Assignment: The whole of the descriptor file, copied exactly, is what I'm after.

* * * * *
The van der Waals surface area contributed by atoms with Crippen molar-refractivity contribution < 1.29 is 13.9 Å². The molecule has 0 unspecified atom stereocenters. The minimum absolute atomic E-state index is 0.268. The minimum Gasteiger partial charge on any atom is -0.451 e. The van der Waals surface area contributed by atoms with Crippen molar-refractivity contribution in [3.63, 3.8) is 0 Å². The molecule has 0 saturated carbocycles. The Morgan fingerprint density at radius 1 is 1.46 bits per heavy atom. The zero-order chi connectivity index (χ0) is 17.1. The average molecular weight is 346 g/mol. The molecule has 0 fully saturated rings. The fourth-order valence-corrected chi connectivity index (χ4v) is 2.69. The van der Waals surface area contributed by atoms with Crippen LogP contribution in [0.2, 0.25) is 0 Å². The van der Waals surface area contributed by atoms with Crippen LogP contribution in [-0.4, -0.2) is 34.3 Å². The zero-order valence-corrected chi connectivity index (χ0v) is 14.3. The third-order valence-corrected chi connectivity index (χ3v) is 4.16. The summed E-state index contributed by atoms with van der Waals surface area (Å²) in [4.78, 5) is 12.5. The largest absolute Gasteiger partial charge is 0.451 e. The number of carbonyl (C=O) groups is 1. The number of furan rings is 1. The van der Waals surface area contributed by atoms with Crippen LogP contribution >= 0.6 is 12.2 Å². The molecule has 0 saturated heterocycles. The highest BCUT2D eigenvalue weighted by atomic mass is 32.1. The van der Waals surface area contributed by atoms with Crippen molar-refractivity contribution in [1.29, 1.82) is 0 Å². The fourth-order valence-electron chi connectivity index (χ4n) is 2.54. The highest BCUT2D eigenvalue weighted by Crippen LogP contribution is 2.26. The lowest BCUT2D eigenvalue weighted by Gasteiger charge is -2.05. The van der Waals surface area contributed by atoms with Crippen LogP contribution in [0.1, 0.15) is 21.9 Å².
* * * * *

The van der Waals surface area contributed by atoms with Crippen molar-refractivity contribution < 1.29 is 13.9 Å². The molecule has 0 unspecified atom stereocenters. The minimum absolute atomic E-state index is 0.268. The minimum Gasteiger partial charge on any atom is -0.451 e. The van der Waals surface area contributed by atoms with Crippen molar-refractivity contribution in [3.63, 3.8) is 0 Å². The molecule has 0 saturated carbocycles. The Morgan fingerprint density at radius 1 is 1.46 bits per heavy atom. The zero-order chi connectivity index (χ0) is 17.1. The average molecular weight is 346 g/mol. The molecule has 0 fully saturated rings. The fourth-order valence-corrected chi connectivity index (χ4v) is 2.69. The van der Waals surface area contributed by atoms with Crippen LogP contribution in [0.2, 0.25) is 0 Å². The van der Waals surface area contributed by atoms with Crippen LogP contribution in [-0.4, -0.2) is 34.3 Å². The zero-order valence-corrected chi connectivity index (χ0v) is 14.3. The third-order valence-corrected chi connectivity index (χ3v) is 4.16. The summed E-state index contributed by atoms with van der Waals surface area (Å²) in [4.78, 5) is 12.5. The largest absolute Gasteiger partial charge is 0.451 e. The number of carbonyl (C=O) groups is 1. The number of furan rings is 1. The van der Waals surface area contributed by atoms with Crippen LogP contribution >= 0.6 is 12.2 Å². The molecule has 0 saturated heterocycles. The highest BCUT2D eigenvalue weighted by atomic mass is 32.1. The van der Waals surface area contributed by atoms with Crippen molar-refractivity contribution in [1.29, 1.82) is 0 Å². The fourth-order valence-electron chi connectivity index (χ4n) is 2.54. The highest BCUT2D eigenvalue weighted by Crippen LogP contribution is 2.26. The lowest BCUT2D eigenvalue weighted by Gasteiger charge is -2.05. The van der Waals surface area contributed by atoms with Crippen LogP contribution in [0.1, 0.15) is 21.9 Å².